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Local Perturbation

Arnav is a research programmer at the Vancouver School of Economics. His writing has appeared in Daily Science Fiction and Blanket Sea.
Wasn't sure how to say goodbye, so I'll let someone else do the heavy lifting. Short story from an author on home system, and a small note from me.
The confirmation of multiverse theory was one of the last things ever done.
Experimentally, the work was quite airtight and tidy (and elegant, for that matter.) A single leaf, blowing on a tree near the lab, was observed to have already fallen when viewed through a special sort of window. The early demonstration had several limitations (no viewing faraway events, or times other than the present, or averaging over multiverses. And absolutely no commerce or transit between them.) But it was done.
Over time, the technology was refined. The last thing couldn't be altered; apparently you can't change what's happening through a MultiView, any more than you can change what's happening in a movie. But we could fix the other ones. And have computers distill the distressingly infinite results for our stupid human brains.
...John, so what if in 92.3% of universes where you're two inches taller, we don't divorce? You think we're all just automata? ...This is exactly the kind of depressing bullshit we talked about with the therapist. I'm going to a hotel.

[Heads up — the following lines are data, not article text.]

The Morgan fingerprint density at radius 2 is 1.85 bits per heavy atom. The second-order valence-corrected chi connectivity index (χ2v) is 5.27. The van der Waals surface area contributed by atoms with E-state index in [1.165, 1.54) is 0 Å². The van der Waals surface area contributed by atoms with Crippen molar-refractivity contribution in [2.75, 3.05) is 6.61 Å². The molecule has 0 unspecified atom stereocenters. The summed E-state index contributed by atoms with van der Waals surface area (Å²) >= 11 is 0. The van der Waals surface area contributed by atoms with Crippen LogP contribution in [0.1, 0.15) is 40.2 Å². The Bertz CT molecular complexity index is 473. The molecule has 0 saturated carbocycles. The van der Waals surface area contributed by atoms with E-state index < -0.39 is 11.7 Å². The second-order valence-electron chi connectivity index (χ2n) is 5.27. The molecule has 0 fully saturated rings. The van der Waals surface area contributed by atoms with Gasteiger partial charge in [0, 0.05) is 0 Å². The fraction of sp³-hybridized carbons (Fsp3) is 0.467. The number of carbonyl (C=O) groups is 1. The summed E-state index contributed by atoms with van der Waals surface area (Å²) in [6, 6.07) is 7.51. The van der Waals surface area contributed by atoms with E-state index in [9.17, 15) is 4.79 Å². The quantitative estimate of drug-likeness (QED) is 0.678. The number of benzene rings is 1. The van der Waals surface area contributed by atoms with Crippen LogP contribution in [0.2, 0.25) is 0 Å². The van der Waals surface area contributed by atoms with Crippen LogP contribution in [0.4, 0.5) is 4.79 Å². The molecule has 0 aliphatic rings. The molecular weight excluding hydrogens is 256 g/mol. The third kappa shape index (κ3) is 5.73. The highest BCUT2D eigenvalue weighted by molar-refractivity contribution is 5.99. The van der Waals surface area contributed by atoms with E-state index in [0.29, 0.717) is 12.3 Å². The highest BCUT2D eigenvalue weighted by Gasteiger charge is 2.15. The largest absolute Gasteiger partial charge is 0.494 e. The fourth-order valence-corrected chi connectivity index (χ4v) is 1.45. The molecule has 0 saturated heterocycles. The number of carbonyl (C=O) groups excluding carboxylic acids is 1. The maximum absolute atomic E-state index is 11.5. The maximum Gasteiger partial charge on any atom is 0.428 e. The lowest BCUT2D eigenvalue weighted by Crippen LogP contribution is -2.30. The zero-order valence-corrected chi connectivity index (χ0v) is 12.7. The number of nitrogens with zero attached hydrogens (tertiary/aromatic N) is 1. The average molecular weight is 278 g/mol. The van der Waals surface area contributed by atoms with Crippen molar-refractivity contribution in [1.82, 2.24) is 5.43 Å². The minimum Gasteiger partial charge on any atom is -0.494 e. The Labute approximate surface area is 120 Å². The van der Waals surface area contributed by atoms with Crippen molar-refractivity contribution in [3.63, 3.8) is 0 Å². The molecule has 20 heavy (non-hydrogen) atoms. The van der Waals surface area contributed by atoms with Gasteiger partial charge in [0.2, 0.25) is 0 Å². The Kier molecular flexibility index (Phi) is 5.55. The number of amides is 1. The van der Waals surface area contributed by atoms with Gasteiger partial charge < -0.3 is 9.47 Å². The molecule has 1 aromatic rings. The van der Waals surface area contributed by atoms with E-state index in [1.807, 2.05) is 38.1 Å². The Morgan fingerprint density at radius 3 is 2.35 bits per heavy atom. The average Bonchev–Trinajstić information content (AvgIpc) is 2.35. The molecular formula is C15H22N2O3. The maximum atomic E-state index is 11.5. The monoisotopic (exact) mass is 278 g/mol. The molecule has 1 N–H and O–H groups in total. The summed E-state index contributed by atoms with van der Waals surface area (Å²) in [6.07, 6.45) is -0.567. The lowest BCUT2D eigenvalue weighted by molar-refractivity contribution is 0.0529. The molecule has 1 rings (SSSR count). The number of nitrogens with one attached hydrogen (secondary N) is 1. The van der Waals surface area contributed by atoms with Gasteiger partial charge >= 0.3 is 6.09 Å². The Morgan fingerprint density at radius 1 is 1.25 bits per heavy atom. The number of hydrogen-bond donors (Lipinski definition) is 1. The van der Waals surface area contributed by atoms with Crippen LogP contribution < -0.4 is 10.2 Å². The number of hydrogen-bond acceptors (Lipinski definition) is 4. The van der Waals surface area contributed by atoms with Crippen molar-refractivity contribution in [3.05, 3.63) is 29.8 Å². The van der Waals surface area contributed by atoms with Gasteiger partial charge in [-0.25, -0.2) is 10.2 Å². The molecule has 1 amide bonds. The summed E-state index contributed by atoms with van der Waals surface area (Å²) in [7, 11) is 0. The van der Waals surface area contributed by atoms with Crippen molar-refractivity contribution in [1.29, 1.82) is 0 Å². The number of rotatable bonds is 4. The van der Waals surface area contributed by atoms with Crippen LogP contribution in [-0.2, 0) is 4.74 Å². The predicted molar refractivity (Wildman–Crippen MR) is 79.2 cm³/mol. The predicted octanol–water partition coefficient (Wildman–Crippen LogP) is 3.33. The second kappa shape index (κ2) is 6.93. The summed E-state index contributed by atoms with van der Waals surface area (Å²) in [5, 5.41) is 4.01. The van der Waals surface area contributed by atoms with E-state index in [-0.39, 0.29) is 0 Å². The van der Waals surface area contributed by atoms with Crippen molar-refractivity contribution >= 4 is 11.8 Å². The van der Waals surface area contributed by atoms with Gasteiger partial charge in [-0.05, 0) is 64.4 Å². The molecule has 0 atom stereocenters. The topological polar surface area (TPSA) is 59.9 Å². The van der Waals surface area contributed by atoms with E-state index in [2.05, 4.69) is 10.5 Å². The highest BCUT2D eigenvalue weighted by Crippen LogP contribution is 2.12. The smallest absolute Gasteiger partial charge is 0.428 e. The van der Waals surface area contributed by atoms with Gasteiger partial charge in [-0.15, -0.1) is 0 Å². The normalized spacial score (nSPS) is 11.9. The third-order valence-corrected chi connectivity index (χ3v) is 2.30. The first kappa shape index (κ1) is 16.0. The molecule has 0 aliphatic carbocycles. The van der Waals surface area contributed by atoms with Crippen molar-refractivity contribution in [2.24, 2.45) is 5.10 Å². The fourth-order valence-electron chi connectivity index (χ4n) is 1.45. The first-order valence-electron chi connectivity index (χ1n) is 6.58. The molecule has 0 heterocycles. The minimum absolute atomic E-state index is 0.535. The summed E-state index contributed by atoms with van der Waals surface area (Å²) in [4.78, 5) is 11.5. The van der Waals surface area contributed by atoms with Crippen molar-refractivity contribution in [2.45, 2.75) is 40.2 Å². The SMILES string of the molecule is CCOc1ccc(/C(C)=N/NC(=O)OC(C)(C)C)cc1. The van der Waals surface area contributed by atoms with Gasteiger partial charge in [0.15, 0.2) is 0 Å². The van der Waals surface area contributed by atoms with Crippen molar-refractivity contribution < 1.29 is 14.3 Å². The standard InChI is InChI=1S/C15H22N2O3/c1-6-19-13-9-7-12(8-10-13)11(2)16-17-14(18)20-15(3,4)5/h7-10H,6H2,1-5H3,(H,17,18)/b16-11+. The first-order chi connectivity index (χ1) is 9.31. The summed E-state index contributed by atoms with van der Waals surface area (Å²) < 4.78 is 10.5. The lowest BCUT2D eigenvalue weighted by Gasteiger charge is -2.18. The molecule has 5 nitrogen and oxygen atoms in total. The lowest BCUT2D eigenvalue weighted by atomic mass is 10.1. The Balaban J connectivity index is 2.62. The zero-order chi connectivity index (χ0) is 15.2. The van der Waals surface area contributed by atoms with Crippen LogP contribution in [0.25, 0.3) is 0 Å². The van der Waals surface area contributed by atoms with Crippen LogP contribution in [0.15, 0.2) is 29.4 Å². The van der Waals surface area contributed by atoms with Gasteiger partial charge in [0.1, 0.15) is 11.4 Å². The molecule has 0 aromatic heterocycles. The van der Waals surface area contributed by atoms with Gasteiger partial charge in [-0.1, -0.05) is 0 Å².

I'm saying that in 87% of the universes where my skin is 12% darker, you wouldn't have decided to have us over for dinner, that first week we moved here. Are you fucking kidding me? My best friend is a fucking racist? ...Yes, yes, it's possible we're in the other 13%, but how likely is that
[Tonelessly, as if spoken by a computer.] "Without radically revising other parameters, there is no measurable share of universes where your parents' final subjective assessment of your career trajectory can be accurately summarized as 'pride.'
These conversations are the absolute last entries in the surveillance satellites, computers, wires, bugs, and other dirty tricks that were floating both on and around the third planet from the Sol system's star (many of the latter, of course, unknown to the natives.) We can only speculate as to the precise nature of the general planetary collapse that swiftly followed.
Or, if you step into the exhibit to your left, you can examine it for yourself. In the MultiView.
Who knows? Maybe in some other place, we would have lived long and well together. The chemicals in my brain might have been better balanced. The local environment sunnier, our pockets deeper, the trees a bit more fragrant--so that the abyss over which I fell would've hung, faint and small and reassuringly far away.
If the aforementioned story's premise is true, this is happening, somewhere. What would you tell those people, my dear Xi-or?
I would tell them to tremble. And they would, if they knew how thin and frail and narrow are the foundations of their joy.
The End
This story was first published on Tuesday, January 7th, 2020


I was pretty upset when I wrote this story (the first I've submitted or sold.) It was the aftermath of forgetting an important birthday, and I wondered: what minimal change would have prevented this? Maybe if my own birthday was around the corner, or a Hallmark was down the street, or my memory was 2% better?

- Arnav Sood
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